According to a report released earlier this month by the U.S. Centers for Disease Control and Prevention, the number of Americans made ill each year by bites from infected mosquitoes, ticks or fleas tripled from 2004 through 2016. In fact, infection rates spiked sharply in 2016 as a result of a Zika outbreak. CDC reported that some 96,075 diseases caused by mosquito, tick and flea bites were reported in 2016, up from 27,388 in 2004.
The Zika outbreak is extremely serious, with Zika infections up 73 percent from 2015 to 2016. Zika is transmitted by mosquitoes and can cause severe birth defects. It was the most common disease borne by ticks, mosquitoes and fleas reported in 2016, with 41,680 cases reported. Next came Lyme disease, with 36,429 cases — almost double the number in 2004.
One reason for the spike may be the recent warmer temperatures and shorter winters, which help boost populations of ticks, mosquitoes and other disease-carrying creatures known as “vectors.” “It enables these ticks to expand to new areas. Where there are ticks, there comes diseases,” Lyle Petersen, director of the CDC’s Division of Vector-Borne Diseases, was quoted in an article by Reuters. Warmer summer temperatures also tend to bring outbreaks of mosquito-borne illnesses, Petersen said.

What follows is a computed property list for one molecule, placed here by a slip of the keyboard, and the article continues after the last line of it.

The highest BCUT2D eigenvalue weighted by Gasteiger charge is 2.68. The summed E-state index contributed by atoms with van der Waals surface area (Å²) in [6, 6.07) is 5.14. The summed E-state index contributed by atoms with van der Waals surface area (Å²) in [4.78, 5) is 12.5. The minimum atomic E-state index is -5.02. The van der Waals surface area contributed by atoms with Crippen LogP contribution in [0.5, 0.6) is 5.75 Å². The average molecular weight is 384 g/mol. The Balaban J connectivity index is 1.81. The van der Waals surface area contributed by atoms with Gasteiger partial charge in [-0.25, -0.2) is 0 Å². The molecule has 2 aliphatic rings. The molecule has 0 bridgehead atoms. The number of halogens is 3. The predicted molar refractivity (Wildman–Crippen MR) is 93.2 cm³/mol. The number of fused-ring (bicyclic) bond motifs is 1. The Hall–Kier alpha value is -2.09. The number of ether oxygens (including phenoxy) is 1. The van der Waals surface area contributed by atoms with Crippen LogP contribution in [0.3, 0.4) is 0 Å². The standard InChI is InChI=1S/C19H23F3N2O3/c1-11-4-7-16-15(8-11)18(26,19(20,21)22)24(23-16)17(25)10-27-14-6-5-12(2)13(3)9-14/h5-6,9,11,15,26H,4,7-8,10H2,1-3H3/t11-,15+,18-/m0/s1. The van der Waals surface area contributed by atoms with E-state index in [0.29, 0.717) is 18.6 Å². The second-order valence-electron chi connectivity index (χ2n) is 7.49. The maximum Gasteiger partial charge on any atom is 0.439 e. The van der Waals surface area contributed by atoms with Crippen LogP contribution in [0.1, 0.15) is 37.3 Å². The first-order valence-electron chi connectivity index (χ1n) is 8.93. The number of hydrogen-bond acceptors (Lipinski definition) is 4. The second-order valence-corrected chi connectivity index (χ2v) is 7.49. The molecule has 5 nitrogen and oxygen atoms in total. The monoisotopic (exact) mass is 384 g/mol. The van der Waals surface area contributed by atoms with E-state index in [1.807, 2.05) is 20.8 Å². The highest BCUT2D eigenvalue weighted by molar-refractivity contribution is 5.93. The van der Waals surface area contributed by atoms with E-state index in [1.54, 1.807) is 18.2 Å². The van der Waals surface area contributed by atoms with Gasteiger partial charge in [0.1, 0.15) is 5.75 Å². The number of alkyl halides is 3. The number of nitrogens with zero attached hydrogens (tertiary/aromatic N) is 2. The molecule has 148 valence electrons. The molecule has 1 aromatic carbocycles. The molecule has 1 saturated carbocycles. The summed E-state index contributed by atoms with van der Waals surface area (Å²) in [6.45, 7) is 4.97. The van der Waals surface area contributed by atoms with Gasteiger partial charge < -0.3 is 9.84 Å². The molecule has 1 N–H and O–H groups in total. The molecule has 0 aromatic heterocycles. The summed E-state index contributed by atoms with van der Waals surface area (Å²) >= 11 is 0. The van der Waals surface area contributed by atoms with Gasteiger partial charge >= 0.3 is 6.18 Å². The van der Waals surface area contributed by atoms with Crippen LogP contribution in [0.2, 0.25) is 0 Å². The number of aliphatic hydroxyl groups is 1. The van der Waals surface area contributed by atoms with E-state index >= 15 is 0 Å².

For hunters, the spike in Lyme disease cases should be of special concern. Lyme disease can attack the heart and nervous system if left untreated. It was also recently reported that a new tick-borne, red-meat allergy has been found to be caused by the bites of the Lone Star Tick.
The bottom line for outdoorsmen? Protect yourself from bites from these, and other, nasty insects. Wear long-sleeved shorts and long pants when in country where these insects thrive and use repellents that have proven themselves effective in protecting humans from their bites. Tuck shirts into pants and pants into socks to cover gaps in your clothing where mosquitoes can get to your skin. Remove standing water near your home and don’t camp where mosquitoes can breed. At day’s end, take a long shower and check yourself over carefully for any hitch-hiking ticks or fleas.
Featured photo: CDC